Food File: a Ballymaloe course, a cookbook and an electric spiraliser

A celebration of island produce from vegetables to dairy, and from Ireland to Ibiza

A taste of Ibiza Step away from the beaches and the bars, and Ibiza is an island of plenty, with long sunny summers ripening a cornucopia of fruit and veg. Anne Sijmonsbergen is an organic tomato grower, the only one on the island, she claims, and her crop is much sought after by local chefs.She and her husband also grow many other organic crops at the finca they bought 11 years ago, and she has written a lovely cookbook about the delicious seasonal dishes she cooks with her produce, as well as the island's olive oil, salt, fish and meat. "Ibiza is on the cusp of a food revolution," Sijmonsbergen says. You might not get a chance to experience it first hand this summer, but Eivissa: The Ibiza Cookbook (HarperCollins, £20) will transport you there through its stunning photography and interesting recipes.

Ballymaloe short course from garden to pot

If you’ve always wanted to do the famous Ballymaloe Cookery School’s 12-week course but haven’t had the time or money, you can get a taste of what it would be like by signing up for a five-day course from August 29th-September 2nd. The days will be packed with demonstrations and hands-on cooking, as well as exploring the school’s organic gardens and even helping to milk the Jersey cows. Students also learn about sowing and planting, and make some cheese. The five-day course runs from 9.30am to 5.30pm, Monday to Friday, and the fees are €1,450.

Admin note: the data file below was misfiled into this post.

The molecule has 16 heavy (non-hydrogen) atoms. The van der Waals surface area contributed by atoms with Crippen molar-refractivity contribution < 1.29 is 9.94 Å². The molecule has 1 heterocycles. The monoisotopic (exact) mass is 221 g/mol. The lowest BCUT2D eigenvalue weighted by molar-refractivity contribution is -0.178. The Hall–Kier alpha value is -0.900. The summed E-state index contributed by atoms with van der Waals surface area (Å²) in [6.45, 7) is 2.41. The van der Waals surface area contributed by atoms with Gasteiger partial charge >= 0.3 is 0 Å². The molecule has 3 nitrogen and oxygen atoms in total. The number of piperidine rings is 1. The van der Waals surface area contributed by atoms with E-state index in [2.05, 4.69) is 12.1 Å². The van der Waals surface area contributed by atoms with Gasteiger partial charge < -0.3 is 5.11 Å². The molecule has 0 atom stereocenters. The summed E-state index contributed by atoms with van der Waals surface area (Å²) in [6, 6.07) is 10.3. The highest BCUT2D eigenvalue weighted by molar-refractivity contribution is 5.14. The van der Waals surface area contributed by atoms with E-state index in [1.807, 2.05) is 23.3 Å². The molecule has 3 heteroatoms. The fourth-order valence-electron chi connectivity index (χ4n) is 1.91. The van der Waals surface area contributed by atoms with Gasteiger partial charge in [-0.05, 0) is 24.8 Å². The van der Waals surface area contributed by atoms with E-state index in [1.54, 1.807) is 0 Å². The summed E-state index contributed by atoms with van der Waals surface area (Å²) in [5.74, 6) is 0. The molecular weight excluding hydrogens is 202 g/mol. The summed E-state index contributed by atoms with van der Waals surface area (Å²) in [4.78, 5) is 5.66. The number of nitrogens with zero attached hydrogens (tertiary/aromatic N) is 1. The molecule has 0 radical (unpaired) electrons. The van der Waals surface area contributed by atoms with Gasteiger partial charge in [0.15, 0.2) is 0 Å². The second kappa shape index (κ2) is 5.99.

Give a spiraliser a whirl


It had to happen: here is what Kenwood claims is Ireland’s first electric spiraliser. It comes with a papardelle cutting cone for ribbon noodles, and a spaghetti version for fine strands. It costs €69.99 and, speaking from experience, having banjaxed a manual spiraliser in an overly enthusiastic encounter with a sweet potato, it may be worth a whirl.